- File Size: 140477 KB
- Print Length: 137 pages
- Publisher: Marvel (March 13, 2013)
- Publication Date: July 4, 2013
- Sold by: Amazon Digital Services LLC
- Language: English
- ASIN: B00EAROZ1O
- Text-to-Speech: Not enabled
- Word Wise: Not Enabled
- Lending: Not Enabled
- Amazon Best Sellers Rank: #3,205 Paid in Kindle Store (See Top 100 Paid in Kindle Store)
|Digital List Price:||$10.99|
|Print List Price:||$16.99|
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Hawkeye Vol. 1: My Life As A Weapon (Hawkeye Series) Kindle & comiXology
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|Length: 136 pages|
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My only complain is that this book isn't as well built as the other ones I bought for Christmas. For some reason the book isn't a perfect rectangle. It's a tad bigger on the bottom and as a result whereas all my other books fit togerther properly in my Bookshelf, the bottom part of this one sticks out which is a bit of a problem if you have a pet peeve about that like I do. I don't know if it's something about the Hawkeye one's but I recently got Volume 2 and although it doesn't have the same problem it suffer from some building issues. The first page is sticked up to the cover and it has a bit that's kinda crumbled, plus there's one page that sticks out, as in it's a longer wider page than the rest of the book. I bought them both from different places(Volume 1 from Amazon and Volume 2 from Purple Turtle Discount Books) I don't know if it's a manufacturing error with the Hawkeye comics or of I just have the worst luck ever.
Then, I came across "Hawkeye." Like a lot of people, it took the recent Marvel movies (specifically "Thor") to make me take a second look at the third-string Marvel hero. I'd read comics of his in the past, and they were more of the same, albeit with a terrible costume (and a wife with an even worse one).
Not Matt Fraction's "Hawkeye."
Here's a book with stakes that shrink from the cosmic down to a single apartment building in an outer borough of New York City, where Hawkeye's costume is the work uniform doffed when Clint gets home and where the stakes are having a good relationship with his neighbors or being able to set up his DVR.
The book is light, breezy, fits well into actual save-the-world Avengers continuity but requires no knowledge or caring about such things (the tagline is that this book is what Clint Barton does when he's not off being an Avenger), and gorgeous to look at.
The best superhero comic book in years seems almost parachuted in from some other, better-written, more engaging future.
Whether you bleed in four colors, or don't know your Earth 616 from your Earth-2, "Hawkeye" is a must-read for every sort of superhero fans.
The first issue gathered in this graphic novel has already been reviewed in this blog, and it really sets the tone for the rest of the book. Clint’s life, whether as heroic Avenger or just a guy down the block, isn’t for the faint of heart. Trouble follows Hawkeye no matter where he goes. If it’s not the Russians who first owned the building where he lives, then it a mystery girl named Penny who gets him involved in a run-and-gun shootout on the street that eventually involves Clint’s more-or-less apprentice, Kate Bishop, the Hawkeye of the Young Avengers.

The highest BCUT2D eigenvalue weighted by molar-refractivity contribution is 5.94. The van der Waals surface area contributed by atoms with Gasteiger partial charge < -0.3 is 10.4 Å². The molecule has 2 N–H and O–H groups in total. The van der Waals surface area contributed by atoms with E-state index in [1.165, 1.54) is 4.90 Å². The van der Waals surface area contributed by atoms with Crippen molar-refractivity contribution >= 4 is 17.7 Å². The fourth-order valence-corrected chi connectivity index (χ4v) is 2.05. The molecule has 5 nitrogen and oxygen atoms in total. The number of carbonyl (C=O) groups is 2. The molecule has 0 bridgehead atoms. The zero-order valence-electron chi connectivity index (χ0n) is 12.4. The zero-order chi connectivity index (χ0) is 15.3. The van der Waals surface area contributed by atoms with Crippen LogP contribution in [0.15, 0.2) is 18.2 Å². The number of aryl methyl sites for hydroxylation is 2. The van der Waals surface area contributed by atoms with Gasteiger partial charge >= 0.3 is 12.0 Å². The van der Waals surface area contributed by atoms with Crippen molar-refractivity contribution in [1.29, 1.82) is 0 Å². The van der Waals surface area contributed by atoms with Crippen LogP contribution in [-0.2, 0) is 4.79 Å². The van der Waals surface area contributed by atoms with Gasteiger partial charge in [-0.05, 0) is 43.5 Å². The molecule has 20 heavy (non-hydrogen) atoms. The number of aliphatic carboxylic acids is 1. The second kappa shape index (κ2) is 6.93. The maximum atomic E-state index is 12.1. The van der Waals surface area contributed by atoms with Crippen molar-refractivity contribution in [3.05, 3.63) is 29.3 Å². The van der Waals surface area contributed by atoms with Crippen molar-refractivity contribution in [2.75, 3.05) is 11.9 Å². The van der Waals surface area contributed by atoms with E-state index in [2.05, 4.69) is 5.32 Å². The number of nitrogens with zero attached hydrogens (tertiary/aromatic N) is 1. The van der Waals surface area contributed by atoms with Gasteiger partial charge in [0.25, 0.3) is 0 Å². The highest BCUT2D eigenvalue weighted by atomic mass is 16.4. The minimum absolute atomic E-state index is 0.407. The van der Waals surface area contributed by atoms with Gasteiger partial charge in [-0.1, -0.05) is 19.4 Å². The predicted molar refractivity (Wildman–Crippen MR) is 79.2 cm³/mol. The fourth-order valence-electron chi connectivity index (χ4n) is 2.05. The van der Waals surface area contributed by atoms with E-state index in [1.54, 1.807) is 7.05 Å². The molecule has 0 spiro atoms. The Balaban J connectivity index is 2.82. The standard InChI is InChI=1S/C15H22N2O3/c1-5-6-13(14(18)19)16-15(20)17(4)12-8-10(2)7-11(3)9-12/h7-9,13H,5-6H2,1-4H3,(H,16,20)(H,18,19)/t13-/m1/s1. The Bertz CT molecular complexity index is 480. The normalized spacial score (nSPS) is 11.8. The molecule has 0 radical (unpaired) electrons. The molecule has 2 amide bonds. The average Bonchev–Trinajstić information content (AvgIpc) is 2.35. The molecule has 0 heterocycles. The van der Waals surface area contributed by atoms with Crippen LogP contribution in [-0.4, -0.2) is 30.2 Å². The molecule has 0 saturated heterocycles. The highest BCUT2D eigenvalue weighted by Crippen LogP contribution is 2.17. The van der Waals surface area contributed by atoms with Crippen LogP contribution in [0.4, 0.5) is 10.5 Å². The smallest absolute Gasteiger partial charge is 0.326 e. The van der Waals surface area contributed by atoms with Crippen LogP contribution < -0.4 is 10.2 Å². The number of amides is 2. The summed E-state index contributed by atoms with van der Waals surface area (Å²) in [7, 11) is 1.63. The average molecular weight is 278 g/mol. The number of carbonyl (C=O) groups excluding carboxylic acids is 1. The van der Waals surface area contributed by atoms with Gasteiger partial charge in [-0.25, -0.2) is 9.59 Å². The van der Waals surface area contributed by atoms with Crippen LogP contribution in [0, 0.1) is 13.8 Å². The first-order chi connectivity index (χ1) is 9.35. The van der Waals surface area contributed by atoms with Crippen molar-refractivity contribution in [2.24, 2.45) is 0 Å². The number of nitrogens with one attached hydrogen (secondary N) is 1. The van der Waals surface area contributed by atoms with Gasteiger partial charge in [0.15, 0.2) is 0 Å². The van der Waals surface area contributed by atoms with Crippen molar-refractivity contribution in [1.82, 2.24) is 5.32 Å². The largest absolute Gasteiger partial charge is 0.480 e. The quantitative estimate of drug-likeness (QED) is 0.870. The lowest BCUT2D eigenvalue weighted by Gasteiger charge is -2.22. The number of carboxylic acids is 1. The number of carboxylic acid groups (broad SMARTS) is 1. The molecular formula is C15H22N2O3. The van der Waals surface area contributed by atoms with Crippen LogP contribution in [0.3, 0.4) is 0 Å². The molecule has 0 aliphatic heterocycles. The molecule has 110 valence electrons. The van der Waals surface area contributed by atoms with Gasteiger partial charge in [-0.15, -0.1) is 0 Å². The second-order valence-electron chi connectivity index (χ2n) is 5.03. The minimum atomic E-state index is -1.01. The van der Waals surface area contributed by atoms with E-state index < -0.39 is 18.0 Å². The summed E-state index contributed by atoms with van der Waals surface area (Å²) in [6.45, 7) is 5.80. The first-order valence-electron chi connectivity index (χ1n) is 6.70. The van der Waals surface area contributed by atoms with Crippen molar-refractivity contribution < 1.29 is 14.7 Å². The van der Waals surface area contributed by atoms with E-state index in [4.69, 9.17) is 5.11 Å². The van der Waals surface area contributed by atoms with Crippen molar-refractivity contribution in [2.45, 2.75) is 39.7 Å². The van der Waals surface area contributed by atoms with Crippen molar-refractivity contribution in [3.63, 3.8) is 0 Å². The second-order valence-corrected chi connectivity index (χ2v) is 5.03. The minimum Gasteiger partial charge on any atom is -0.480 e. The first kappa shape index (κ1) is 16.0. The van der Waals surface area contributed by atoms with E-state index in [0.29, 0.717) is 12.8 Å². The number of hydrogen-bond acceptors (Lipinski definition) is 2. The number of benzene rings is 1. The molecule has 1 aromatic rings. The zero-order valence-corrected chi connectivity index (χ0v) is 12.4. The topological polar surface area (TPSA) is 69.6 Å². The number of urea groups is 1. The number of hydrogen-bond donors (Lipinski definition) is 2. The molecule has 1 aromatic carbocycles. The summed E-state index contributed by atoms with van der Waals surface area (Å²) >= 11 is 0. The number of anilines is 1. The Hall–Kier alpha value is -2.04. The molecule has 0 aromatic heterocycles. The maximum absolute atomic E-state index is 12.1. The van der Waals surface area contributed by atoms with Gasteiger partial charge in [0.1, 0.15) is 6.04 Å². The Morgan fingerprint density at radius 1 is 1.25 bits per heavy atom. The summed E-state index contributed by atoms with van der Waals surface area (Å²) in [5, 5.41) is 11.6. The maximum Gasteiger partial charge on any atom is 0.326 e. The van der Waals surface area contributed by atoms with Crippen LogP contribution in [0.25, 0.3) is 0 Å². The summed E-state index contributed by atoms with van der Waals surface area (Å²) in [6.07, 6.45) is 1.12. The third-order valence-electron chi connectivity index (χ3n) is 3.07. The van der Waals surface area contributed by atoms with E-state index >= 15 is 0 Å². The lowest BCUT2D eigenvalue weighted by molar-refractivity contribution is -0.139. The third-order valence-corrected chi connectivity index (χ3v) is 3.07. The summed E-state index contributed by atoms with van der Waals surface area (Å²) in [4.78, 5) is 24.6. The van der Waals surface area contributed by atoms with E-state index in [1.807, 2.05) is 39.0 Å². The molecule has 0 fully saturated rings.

I love the storytelling in this graphic novel. It’s down-to-earth and exciting at the same time. Clint Barton really jumps out at the everyman hero that he’s pretty much always been, but in ways I’d never before considered. I like seeing this part of him, the way he gets along with his neighbors, who don’t really think anything of him being a superhero, and the struggles he has while sorting out his mentorship of Kate.
I also like the fact that Fraction has developed his secondary characters deeply enough that they become a part of the overall stories. The Russian gangsters do appear again, and Penny turns up in the next graphic novel.
But one of the best things that sets this book apart from the rest of the comics now being published is the art. David Aja’s minimalist artwork and almost monotone colors really put the sequential structure in the panels. He doesn’t seem to mind drawing a dozen or more tiny panels on the page for Fraction’s dialogue to fit in a breezy back-and-forth manner that makes for such easy reading. Javier Pulido follows Aja’s opening act with similar style and I hardly noticed the artists had changed, which is something that seldom happens for me.
Fraction’s plots are interesting. Even when they’re simple, like the opening act of the book, there are a lot of layers, a lot of back-and-forth storytelling that careens from the present to the past to the present again, and you have to stay on your toes to catch it all. The story could have been easily told from beginning to end, but I like the fact that the structure bounces around. It’s almost like Clint is sitting there telling you the story over a cup of coffee at the corner diner.
I’m really looking forward to subsequent volumes in the series. If you haven’t picked this one up, you should.